Covid may kill thousands every year in UK during winter, warn scientists
Members of the public chat outside a “Free Covid-19 Testing” site in south London, on July 31, 2021. (Photo by NIKLAS HALLE’N/AFP via Getty Images)
SCIENTISTS have warned that Britain will have to face the prospect of thousands of annual Covid deaths in the coming years, The Guardian reported.
The disease will circulate alongside flu and other seasonal viruses and become part of accepted winter illness, they added.
According to them, Covid is likely to sweep the country every winter affecting elderly and infirm people. When cold weather forces people indoors, virus transmission will increase, case numbers will rise, and some of these will result in deaths, the report added.
Researchers said that Covid infections could rise in autumn as vaccination rates falter and schools return. This could lead to a fourth wave this winter – one that could become an annual occurrence for years to come, The Guardian report said.
“We are going to see problems with Covid for a long time. The virus has shown itself to be genetically more nimble than we expected, though not as much as the influenza virus. So I would envisage Covid being a continuing problem for some time, with annual death tolls reaching thousands and possibly tens of thousands,” Prof Adam Finn of Bristol University, told the newspaper.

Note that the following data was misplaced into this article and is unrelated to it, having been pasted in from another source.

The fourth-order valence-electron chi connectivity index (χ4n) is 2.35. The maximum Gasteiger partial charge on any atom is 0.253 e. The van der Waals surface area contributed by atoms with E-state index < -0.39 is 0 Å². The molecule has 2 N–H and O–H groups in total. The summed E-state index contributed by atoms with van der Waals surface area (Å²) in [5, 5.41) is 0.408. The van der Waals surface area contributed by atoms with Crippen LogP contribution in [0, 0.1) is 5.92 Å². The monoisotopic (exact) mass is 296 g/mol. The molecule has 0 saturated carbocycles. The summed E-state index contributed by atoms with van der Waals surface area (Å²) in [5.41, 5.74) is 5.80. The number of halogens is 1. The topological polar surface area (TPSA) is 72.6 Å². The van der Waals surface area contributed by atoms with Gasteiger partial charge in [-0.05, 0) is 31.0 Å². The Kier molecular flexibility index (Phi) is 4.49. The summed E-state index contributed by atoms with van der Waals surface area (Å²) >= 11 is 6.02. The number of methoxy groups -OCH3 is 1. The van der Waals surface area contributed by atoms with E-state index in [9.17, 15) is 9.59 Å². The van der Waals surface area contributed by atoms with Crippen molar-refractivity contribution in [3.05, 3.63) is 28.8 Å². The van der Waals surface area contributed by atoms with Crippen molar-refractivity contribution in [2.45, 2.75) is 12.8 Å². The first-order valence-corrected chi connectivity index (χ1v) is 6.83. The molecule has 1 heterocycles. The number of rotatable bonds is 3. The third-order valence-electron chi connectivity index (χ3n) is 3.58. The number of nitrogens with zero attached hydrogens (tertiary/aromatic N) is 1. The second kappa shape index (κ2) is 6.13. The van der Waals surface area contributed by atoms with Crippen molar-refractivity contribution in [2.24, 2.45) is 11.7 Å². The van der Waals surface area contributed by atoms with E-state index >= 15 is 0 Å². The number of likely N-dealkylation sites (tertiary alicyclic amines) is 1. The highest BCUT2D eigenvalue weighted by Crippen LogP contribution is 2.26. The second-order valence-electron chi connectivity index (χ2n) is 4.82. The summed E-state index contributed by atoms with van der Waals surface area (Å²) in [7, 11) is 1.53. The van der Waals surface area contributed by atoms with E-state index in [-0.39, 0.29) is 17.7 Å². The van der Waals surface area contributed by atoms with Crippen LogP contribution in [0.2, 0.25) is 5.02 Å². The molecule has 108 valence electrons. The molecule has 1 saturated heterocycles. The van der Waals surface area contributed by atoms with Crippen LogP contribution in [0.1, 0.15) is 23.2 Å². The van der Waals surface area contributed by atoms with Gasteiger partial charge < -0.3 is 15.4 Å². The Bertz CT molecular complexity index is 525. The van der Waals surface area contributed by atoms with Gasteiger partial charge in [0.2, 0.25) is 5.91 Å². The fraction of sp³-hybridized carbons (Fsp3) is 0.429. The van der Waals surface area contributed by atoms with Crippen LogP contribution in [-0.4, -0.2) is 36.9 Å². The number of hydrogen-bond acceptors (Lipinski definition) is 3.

Prof James Naismith, director of the Rosalind Franklin Institute in Oxford, said: “We won’t see Covid-19 spread like wildfire again. There will be enough herd immunity in the population to ensure it will never kick off like that again. But everything will not be hunky-dory. We will have waves of illness similar to flu, I think. And they will kill. The issue is: how many? That is difficult to assess but if you look at current Covid deaths, these are occurring at about 100 a day.”
According to Prof Jonathan Ball of Nottingham University, numbers of Covid deaths will decrease over time as population immunity to the disease not only increases but also broadens.
“Covid is not going to be something that brings society to a halt. And we can minimise the problems it poses – through careful use of vaccines, for example,” said Prof Finn.
Prof Martin Hibberd of the London School of Hygiene and Tropical Medicine, told The Guardian: “I think we may be at a turning point in Covid-19 in the UK, with the proportion of people with antibodies now rising above 90 per cent. That means that soon we will be in as good a place as possible with vaccine protection – and yet, we are still seeing the disease.
“This is what we will have to live with: a new nasty disease that will continue to cause problems. I think we can use influenza as an example here. We have vaccines for influenza and yet we still have perhaps an average of 20,000 deaths a year in the UK.”
Scientists are now pressing for the introduction of booster vaccines for people over 50 and for 16- and 17-year-olds to be considered for vaccination.
According to the report, previous lockdowns in the UK may have weakened the British population’s immunity to other respiratory illnesses such as flu.